This interactive map creates randomly-generated state boundaries for the United States, and see who would recent presidential elections under the map. Under different combinations of states, different regions become the deciding factor, and even broad popular support can be overturned by the specific state boundaries.
This tool generates states by choosing starter counties and then slowly attaching neighboring counties. Because they're far away from other states, Alaska and Hawaii are always the same (same for D.C). Congressional representation is apportioned based on Census data, and then results are calculated using county-level results. The new states are given the name of one of their constituent counties.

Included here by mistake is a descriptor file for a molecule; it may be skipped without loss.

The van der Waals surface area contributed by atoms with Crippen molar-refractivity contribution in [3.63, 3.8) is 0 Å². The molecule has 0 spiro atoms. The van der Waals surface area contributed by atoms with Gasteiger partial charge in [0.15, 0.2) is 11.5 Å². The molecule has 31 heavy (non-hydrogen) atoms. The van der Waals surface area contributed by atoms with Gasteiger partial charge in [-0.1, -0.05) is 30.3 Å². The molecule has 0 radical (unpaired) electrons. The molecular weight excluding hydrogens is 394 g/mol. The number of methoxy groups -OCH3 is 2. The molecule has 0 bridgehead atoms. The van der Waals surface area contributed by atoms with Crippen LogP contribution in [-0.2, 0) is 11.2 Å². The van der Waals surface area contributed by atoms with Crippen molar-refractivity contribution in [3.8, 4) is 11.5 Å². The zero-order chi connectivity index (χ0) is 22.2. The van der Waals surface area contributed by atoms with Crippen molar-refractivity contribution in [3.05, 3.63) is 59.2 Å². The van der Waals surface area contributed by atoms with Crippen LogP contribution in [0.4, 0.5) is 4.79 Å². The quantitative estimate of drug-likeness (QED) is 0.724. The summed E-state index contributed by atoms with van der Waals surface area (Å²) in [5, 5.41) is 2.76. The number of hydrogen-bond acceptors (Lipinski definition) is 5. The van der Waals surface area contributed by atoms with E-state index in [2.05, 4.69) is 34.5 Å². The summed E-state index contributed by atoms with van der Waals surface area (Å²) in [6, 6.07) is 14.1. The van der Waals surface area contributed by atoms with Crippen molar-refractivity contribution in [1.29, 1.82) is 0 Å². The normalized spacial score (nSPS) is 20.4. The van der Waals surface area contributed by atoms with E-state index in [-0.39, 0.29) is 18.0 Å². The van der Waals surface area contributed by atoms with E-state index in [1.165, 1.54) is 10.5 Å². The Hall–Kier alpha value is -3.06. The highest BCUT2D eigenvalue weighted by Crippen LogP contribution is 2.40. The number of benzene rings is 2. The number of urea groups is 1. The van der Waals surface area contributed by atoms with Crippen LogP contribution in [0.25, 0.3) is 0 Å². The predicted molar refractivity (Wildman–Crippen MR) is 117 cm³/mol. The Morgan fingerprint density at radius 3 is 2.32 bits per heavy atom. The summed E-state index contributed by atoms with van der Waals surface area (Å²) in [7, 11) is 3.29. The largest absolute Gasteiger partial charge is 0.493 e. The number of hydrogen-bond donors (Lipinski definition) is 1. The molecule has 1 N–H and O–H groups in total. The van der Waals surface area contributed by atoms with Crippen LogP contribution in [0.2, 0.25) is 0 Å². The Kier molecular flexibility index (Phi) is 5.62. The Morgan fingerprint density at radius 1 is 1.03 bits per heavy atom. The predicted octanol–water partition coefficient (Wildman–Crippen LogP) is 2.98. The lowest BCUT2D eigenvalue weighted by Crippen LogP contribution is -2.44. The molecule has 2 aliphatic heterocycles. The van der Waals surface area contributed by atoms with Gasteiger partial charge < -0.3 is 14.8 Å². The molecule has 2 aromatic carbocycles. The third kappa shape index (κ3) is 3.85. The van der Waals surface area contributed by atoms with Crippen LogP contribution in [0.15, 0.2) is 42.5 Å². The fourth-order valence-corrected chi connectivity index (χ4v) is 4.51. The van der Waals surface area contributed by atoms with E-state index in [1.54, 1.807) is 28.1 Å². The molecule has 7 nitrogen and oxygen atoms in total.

The process of generating states begins with 48 starter counties. Different methods of choosing states will produce slightly different patterns.
population data: US Census 1990 population estimates, 2000 and 2010 decennial censuses
election results: Dave Leip's Atlas of U.S. Presidential Elections (1996), Spatial News and Wikipedia (2000), National Atlas (2004, 2008, 2012), New York Times (2016 preliminary results), Wisconsin Elections Commission, Ohio Secretary of State
data converted to 2016 county boundaries.